How many times have you been distracted by your phone alerting you to an incoming text message. If you are like me, you can’t simply ignore them. It is human nature to open and read them. Unfortunately, what we receive are often “SPAM,” unwanted text messages. Most people ignore them despite their aggravation. A few people fight back.
Today’s post begins with Kristie Farnham. In just over a year, she forced a coffee shop chain to pay millions of dollars for sending unwanted text messages.
Kristie Farnham lives in a small town in northwestern Wisconsin. Just across the border in Minnesota is the headquarters of Caribou Coffee Company. Today Caribou is a growing coffee chain with 13 retail shops in Wisconsin and many more nationwide. Between March and May of last year, Kristie says she received 50 unsolicited text messages from Caribou Coffee.
TCPA Outlaws Unwanted Text Messages
Just like robocalls, unwanted text messages are illegal. The Telephone Consumer Protection Act (TCPA) allows some autodialed text messages but as a general rule, unless the communication is made for an emergency or you opted to receive texts, these messages are illegal.
The TCPA outlaws unsolicited texts that advertise or solicit. It’s that simple.
TCPA Violations – $500 to $1500 Per Text!
In passing the TCPA, Congress made it clear that consumers should be protected from unwanted phone calls and robocalls. Technology has changes and today many of the marketing efforts involve texts. Wherever we go, we are bombarded with advertisements. Congress was wise in trying to insure we get some peace and privacy, especially with our cell phones.
Recently the FCC has expanded the TCPA definition of auto dialed calls to include unwanted text messages sent with auto dialers. Although the FCC’s expanded rule has been challenged, most courts agree that the TCPA protects against both robocalls and robotexts. Unless you opted in, businesses shouldn’t be texting you.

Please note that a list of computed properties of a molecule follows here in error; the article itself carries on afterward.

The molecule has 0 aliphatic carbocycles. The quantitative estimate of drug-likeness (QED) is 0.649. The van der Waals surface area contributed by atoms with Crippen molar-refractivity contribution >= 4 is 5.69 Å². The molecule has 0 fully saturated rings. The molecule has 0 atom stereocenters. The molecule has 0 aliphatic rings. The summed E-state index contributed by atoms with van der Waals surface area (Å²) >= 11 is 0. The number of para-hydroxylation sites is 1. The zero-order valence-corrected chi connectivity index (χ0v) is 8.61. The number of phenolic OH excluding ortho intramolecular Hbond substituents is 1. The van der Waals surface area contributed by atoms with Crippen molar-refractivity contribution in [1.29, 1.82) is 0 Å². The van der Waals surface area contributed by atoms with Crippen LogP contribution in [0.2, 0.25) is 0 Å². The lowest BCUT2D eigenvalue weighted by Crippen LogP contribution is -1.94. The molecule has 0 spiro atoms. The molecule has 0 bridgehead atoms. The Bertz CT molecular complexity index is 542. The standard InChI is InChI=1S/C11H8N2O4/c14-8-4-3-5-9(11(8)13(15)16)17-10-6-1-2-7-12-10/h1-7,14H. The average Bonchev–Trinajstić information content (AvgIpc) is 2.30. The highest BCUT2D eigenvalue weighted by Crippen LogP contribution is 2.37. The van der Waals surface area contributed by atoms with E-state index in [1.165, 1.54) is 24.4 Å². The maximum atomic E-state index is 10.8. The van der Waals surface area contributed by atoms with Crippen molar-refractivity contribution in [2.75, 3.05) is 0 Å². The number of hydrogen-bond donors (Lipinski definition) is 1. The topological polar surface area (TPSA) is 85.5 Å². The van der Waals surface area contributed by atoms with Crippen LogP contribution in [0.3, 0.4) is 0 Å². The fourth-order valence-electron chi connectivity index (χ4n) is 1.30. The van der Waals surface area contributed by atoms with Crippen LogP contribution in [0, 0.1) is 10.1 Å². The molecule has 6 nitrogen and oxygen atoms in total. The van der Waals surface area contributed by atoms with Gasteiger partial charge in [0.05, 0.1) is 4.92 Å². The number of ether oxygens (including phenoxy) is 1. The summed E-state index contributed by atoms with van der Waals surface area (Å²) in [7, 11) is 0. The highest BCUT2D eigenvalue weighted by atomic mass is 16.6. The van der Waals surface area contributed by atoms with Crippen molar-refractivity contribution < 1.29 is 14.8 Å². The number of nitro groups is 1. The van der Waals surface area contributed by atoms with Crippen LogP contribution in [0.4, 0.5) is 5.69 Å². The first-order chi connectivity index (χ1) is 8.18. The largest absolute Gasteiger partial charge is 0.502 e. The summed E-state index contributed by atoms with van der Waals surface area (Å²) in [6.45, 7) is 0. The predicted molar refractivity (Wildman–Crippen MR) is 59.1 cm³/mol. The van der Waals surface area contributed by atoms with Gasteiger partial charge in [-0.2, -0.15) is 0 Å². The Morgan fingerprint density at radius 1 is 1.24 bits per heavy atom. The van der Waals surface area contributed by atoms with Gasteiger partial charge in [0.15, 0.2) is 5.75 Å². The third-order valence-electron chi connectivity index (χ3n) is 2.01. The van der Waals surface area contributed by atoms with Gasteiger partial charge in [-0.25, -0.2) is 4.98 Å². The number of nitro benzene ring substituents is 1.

According to Kristie’s complaint,
“each unsolicited SMS text message that Defendant transmitted to Plaintiff’s cellular device invaded Plaintiff’s privacy and intruded upon Plaintiff’s seclusion upon receipt. Each unsolicited SMS text message that Defendant transmitted to Plaintiff’s cellular device distracted and aggravated Plaintiff upon receipt. Upon receiving each of Defendant’s unsolicited SMS text messages, Plaintiff wasted valuable time interacting with her cellular device in order to access the message, and then wasted more valuable time reading the message and ultimately disposing of the message. Each unsolicited SMS text message that Defendant transmitted to Plaintiff’s cellular device wasted available data storage on Plaintiffs cellular device, and thus reduced the overall data storage capacity of Plaintiff’s cellular device. The SMS text messages that Defendant transmitted to Plaintiff’s cellular device diminished the available battery power (and shortened the battery life) of Plaintiff’s cellular device on receipt of these messages, and thus required Plaintiff to expend energy (i.e., electricity) to recoup the battery power lost as a result of receiving these messages.”
Did 50 unwanted text messages really diminish her phone’s storage capacity? Probably very little but they were certainly annoying. And we agree that Caribou had no right to constantly invade her privacy with unwanted sales pitches by text messaging.
Under the TCPA, those messages were worth between $25,000 and $75,000. How? The law says that people who receive unwanted text messages are entitled to receive $500 per call or text. Those damages are tripled if can be proven that the person sending the texts knew they were violating the law. That means 50 calls can mean $25,000 or more in penalties.